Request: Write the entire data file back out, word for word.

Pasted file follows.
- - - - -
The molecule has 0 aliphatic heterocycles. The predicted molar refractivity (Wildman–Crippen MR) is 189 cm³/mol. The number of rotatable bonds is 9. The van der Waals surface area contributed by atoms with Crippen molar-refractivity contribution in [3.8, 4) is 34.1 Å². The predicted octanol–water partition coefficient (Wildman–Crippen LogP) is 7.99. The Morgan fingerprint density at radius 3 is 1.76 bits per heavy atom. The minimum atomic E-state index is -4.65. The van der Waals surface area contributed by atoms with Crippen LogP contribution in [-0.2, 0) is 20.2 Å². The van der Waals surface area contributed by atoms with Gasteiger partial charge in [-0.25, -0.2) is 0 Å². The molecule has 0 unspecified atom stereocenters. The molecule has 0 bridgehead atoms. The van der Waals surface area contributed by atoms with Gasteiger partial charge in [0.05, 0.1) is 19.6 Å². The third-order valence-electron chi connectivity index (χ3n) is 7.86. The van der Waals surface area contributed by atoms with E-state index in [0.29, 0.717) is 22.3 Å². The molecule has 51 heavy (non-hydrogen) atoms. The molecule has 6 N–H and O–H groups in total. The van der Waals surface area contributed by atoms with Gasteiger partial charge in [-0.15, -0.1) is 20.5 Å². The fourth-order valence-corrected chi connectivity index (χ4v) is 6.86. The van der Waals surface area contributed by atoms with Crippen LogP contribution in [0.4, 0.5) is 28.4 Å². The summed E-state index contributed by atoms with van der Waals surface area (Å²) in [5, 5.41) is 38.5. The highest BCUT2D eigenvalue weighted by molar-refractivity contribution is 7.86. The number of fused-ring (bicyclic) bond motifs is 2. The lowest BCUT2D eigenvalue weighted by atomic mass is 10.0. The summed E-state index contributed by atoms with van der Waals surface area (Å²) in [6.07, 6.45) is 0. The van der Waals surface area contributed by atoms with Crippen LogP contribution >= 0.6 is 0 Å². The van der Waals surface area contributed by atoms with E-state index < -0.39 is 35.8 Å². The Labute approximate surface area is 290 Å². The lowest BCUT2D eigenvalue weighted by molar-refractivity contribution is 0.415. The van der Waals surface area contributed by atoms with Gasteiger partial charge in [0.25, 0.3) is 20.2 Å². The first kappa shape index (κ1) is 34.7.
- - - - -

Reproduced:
The molecule has 0 aliphatic heterocycles. The predicted molar refractivity (Wildman–Crippen MR) is 189 cm³/mol. The number of rotatable bonds is 9. The van der Waals surface area contributed by atoms with Crippen molar-refractivity contribution in [3.8, 4) is 34.1 Å². The predicted octanol–water partition coefficient (Wildman–Crippen LogP) is 7.99. The Morgan fingerprint density at radius 3 is 1.76 bits per heavy atom. The minimum atomic E-state index is -4.65. The van der Waals surface area contributed by atoms with Crippen LogP contribution in [-0.2, 0) is 20.2 Å². The van der Waals surface area contributed by atoms with Gasteiger partial charge in [-0.25, -0.2) is 0 Å². The molecule has 0 unspecified atom stereocenters. The molecule has 0 bridgehead atoms. The van der Waals surface area contributed by atoms with Gasteiger partial charge in [0.05, 0.1) is 19.6 Å². The third-order valence-electron chi connectivity index (χ3n) is 7.86. The van der Waals surface area contributed by atoms with E-state index in [0.29, 0.717) is 22.3 Å². The molecule has 51 heavy (non-hydrogen) atoms. The molecule has 6 N–H and O–H groups in total. The van der Waals surface area contributed by atoms with Gasteiger partial charge in [-0.15, -0.1) is 20.5 Å². The fourth-order valence-corrected chi connectivity index (χ4v) is 6.86. The van der Waals surface area contributed by atoms with Crippen LogP contribution in [0.4, 0.5) is 28.4 Å². The summed E-state index contributed by atoms with van der Waals surface area (Å²) in [5, 5.41) is 38.5. The highest BCUT2D eigenvalue weighted by molar-refractivity contribution is 7.86. The number of fused-ring (bicyclic) bond motifs is 2. The lowest BCUT2D eigenvalue weighted by atomic mass is 10.0. The summed E-state index contributed by atoms with van der Waals surface area (Å²) in [6.07, 6.45) is 0. The van der Waals surface area contributed by atoms with Crippen LogP contribution >= 0.6 is 0 Å². The van der Waals surface area contributed by atoms with E-state index < -0.39 is 35.8 Å². The Labute approximate surface area is 290 Å². The lowest BCUT2D eigenvalue weighted by molar-refractivity contribution is 0.415. The van der Waals surface area contributed by atoms with Gasteiger partial charge in [0.25, 0.3) is 20.2 Å². The first kappa shape index (κ1) is 34.7.